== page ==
Buckinis are little triangles of goodness. They can be eaten raw or cooked. They are full of protein and can be eaten in sweet or savoury dishes.
The name buckinis is given to activated buckwheat. So what is buckwheat? Buckwheat is a fruit seed, not a wheat, as the name suggests. It is related to rhubarb and because it is a seed it is naturally gluten free. The small seeds are often called groats. They are a triangular shape and are high in protein, containing all of the essential amino acids. They are a rich source of minerals like zinc, iron, copper, manganese, magnesium and B vitamins. However, seeds and nuts contain phytic acid which inhibits their vitamins and minerals from being readily available. The way to make their goodness available is to activate them. Activating gives the seeds that little nudge they need to release all of their goodness. Activating requires the seeds to be soaked, drained and then dehydrated.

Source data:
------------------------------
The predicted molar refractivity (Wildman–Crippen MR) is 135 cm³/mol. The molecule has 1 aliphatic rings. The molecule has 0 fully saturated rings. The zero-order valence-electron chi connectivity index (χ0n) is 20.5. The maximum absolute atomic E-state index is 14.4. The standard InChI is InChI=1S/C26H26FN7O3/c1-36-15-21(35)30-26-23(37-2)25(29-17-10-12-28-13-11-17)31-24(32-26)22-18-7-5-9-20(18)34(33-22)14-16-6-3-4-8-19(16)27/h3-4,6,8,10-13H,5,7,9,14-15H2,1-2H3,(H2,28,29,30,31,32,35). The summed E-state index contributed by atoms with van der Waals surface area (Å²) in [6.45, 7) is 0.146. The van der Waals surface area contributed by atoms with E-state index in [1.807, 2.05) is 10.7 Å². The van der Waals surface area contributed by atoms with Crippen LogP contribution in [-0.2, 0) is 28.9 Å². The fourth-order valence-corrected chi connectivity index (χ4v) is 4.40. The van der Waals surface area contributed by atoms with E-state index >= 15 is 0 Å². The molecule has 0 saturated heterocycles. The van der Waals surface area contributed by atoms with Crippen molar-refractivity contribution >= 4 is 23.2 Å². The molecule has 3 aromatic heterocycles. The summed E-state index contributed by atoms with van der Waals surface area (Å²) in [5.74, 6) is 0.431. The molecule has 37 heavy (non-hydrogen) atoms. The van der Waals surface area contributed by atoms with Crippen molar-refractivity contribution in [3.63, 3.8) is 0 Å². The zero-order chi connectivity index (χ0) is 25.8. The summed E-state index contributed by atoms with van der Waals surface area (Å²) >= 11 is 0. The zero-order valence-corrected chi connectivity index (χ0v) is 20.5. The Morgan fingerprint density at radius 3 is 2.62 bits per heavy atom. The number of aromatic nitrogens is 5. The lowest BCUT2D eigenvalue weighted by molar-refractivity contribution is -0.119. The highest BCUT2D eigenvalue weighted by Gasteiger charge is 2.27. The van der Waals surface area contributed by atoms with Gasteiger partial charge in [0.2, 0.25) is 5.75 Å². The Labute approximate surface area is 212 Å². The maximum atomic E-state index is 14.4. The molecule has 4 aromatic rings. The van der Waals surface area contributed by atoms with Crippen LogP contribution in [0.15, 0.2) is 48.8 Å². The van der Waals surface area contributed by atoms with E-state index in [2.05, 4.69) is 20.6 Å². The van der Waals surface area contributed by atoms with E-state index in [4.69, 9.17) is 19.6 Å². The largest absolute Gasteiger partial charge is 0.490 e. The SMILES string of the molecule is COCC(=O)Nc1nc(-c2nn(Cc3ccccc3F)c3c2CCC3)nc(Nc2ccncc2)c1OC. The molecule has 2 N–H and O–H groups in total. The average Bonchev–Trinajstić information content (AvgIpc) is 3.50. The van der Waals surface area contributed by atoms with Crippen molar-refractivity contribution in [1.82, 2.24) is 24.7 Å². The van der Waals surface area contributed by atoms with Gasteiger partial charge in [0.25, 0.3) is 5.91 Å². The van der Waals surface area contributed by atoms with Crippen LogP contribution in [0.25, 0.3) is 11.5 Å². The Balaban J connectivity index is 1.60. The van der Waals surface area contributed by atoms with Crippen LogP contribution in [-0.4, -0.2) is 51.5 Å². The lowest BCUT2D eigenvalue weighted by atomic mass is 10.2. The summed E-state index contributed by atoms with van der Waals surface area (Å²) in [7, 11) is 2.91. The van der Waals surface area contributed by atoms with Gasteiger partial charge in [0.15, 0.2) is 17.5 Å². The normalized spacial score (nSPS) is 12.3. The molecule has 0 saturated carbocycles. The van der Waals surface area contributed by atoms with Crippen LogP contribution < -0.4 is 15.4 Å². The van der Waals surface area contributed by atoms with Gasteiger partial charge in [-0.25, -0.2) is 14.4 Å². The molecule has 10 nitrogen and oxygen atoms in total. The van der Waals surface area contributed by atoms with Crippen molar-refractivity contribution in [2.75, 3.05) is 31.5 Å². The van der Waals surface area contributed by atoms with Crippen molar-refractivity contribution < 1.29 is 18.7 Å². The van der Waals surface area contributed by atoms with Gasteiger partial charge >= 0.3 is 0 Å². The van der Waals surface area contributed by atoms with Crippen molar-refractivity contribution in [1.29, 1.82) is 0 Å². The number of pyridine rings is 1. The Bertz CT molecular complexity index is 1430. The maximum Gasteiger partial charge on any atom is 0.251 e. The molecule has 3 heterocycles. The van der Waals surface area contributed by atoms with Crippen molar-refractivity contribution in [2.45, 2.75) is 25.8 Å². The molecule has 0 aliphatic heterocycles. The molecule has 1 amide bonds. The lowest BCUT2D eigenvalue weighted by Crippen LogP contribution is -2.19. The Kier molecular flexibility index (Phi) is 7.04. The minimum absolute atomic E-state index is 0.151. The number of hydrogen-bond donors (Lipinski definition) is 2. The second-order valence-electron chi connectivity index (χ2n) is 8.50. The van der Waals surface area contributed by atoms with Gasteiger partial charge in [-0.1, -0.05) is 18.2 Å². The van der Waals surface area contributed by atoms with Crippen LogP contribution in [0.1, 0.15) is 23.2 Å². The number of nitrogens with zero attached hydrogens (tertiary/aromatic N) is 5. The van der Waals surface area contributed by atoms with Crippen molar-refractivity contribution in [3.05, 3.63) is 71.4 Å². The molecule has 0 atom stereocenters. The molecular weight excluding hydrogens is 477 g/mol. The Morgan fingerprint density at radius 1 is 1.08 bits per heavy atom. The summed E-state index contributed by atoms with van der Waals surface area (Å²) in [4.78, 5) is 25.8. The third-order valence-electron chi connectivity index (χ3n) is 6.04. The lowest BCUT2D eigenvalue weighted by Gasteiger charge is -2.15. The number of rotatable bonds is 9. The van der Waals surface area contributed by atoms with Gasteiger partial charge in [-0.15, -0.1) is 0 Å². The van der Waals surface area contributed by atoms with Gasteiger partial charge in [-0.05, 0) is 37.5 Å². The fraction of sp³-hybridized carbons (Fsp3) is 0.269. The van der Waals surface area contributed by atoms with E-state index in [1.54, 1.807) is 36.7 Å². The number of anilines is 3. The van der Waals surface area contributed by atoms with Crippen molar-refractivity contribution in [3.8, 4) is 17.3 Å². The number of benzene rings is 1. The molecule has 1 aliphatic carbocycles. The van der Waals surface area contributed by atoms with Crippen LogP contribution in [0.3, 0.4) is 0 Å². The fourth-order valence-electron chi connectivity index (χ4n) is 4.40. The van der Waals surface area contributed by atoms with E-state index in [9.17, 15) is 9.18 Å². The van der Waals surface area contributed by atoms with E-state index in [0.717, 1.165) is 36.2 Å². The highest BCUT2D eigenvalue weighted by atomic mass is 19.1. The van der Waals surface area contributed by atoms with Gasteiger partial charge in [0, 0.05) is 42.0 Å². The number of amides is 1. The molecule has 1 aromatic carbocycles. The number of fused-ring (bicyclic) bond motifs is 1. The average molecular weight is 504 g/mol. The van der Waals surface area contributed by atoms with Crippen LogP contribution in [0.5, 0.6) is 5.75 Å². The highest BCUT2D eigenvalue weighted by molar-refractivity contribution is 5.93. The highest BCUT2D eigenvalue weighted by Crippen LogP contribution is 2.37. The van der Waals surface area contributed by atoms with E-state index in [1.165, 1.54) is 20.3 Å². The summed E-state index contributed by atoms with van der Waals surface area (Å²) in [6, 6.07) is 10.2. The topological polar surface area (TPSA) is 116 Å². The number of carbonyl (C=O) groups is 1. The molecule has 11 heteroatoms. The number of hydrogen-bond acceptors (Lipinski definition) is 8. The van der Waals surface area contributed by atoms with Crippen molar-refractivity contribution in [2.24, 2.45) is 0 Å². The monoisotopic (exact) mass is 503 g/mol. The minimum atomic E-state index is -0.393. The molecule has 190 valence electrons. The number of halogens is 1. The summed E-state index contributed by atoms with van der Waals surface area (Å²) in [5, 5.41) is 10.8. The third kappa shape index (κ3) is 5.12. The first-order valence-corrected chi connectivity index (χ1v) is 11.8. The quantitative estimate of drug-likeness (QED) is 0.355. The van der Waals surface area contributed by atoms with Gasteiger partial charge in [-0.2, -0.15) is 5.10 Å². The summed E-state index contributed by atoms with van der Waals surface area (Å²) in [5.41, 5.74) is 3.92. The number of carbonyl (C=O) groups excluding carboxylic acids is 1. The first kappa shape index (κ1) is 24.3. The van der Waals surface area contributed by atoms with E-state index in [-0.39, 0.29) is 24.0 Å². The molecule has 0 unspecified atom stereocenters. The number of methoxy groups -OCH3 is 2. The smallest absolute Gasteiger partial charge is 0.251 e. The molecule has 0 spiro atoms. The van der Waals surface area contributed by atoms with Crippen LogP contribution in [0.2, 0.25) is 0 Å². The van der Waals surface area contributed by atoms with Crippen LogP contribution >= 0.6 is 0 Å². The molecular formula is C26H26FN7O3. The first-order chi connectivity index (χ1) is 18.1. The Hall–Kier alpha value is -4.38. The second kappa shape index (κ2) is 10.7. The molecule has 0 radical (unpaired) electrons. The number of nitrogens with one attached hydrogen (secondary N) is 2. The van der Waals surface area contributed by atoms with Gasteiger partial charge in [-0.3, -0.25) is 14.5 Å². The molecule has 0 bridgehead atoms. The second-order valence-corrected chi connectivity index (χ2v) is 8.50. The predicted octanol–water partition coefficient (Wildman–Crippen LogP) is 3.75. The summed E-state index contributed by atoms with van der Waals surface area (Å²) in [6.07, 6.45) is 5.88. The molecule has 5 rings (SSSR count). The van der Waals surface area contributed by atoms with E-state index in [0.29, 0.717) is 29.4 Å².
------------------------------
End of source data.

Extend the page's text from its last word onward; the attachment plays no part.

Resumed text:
Buckwheat can be eaten raw or cooked. Eaten raw it is crunchy and is a great addition to top a smoothie bowl, swirl through coconut yogurt or put on top of ice-cream. They can also be added to granola, breads and porridge. Buckwheat can be cooked as a savoury accompaniment to be used instead of rice, couscous or quinoa. Cooking buckwheat is similar to cooking rice. Rinse under cold water and then add one part buckwheat to two parts boiling water and cook for 10-15 minutes. It is well known in Europe, particularly Russia, where the toasted variety is often called kasha.
So you’ve bought the buckinis, now what? Some of my favourite ways to use buckinis are to put it into my seed mix that I use for smoothies – both drinks and bowls. I also put it on top of my chocolate peanut butter slice, just for that little bit of extra crunch. I sometimes add it to my peanut butter granola. This recipe is one of my most popular ones in The Little Book of Vegan Snacks. Have you ever tried buckinis?